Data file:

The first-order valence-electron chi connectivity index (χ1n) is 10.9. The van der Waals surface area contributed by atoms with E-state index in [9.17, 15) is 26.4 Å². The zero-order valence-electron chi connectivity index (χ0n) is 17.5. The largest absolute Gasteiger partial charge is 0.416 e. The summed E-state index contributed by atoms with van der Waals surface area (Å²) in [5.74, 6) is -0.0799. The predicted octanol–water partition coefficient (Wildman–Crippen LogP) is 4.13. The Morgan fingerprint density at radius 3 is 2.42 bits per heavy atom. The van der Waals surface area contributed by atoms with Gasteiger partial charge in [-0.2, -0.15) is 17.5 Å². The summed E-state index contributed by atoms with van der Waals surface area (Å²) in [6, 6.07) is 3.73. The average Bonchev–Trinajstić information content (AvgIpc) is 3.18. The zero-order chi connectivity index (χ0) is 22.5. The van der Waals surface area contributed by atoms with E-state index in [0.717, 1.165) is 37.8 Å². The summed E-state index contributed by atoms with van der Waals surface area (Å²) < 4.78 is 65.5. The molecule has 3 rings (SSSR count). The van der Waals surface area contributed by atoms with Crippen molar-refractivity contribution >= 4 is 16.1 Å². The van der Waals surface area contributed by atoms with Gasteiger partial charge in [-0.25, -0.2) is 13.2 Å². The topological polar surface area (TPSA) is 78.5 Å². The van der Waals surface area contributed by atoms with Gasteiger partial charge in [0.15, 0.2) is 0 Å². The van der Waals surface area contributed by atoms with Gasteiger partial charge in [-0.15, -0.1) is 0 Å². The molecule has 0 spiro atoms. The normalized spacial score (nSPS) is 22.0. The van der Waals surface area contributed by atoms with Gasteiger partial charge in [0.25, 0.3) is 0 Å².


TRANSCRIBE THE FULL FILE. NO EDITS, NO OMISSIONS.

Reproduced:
The first-order valence-electron chi connectivity index (χ1n) is 10.9. The van der Waals surface area contributed by atoms with E-state index in [9.17, 15) is 26.4 Å². The zero-order valence-electron chi connectivity index (χ0n) is 17.5. The largest absolute Gasteiger partial charge is 0.416 e. The summed E-state index contributed by atoms with van der Waals surface area (Å²) in [5.74, 6) is -0.0799. The predicted octanol–water partition coefficient (Wildman–Crippen LogP) is 4.13. The Morgan fingerprint density at radius 3 is 2.42 bits per heavy atom. The van der Waals surface area contributed by atoms with Gasteiger partial charge in [-0.2, -0.15) is 17.5 Å². The summed E-state index contributed by atoms with van der Waals surface area (Å²) in [6, 6.07) is 3.73. The average Bonchev–Trinajstić information content (AvgIpc) is 3.18. The zero-order chi connectivity index (χ0) is 22.5. The van der Waals surface area contributed by atoms with E-state index in [0.717, 1.165) is 37.8 Å². The summed E-state index contributed by atoms with van der Waals surface area (Å²) < 4.78 is 65.5. The molecule has 3 rings (SSSR count). The van der Waals surface area contributed by atoms with Crippen molar-refractivity contribution >= 4 is 16.1 Å². The van der Waals surface area contributed by atoms with Gasteiger partial charge in [-0.25, -0.2) is 13.2 Å². The topological polar surface area (TPSA) is 78.5 Å². The van der Waals surface area contributed by atoms with Gasteiger partial charge in [0.15, 0.2) is 0 Å². The van der Waals surface area contributed by atoms with Gasteiger partial charge in [-0.15, -0.1) is 0 Å². The molecule has 0 spiro atoms. The normalized spacial score (nSPS) is 22.0. The van der Waals surface area contributed by atoms with Gasteiger partial charge in [0.25, 0.3) is 0 Å².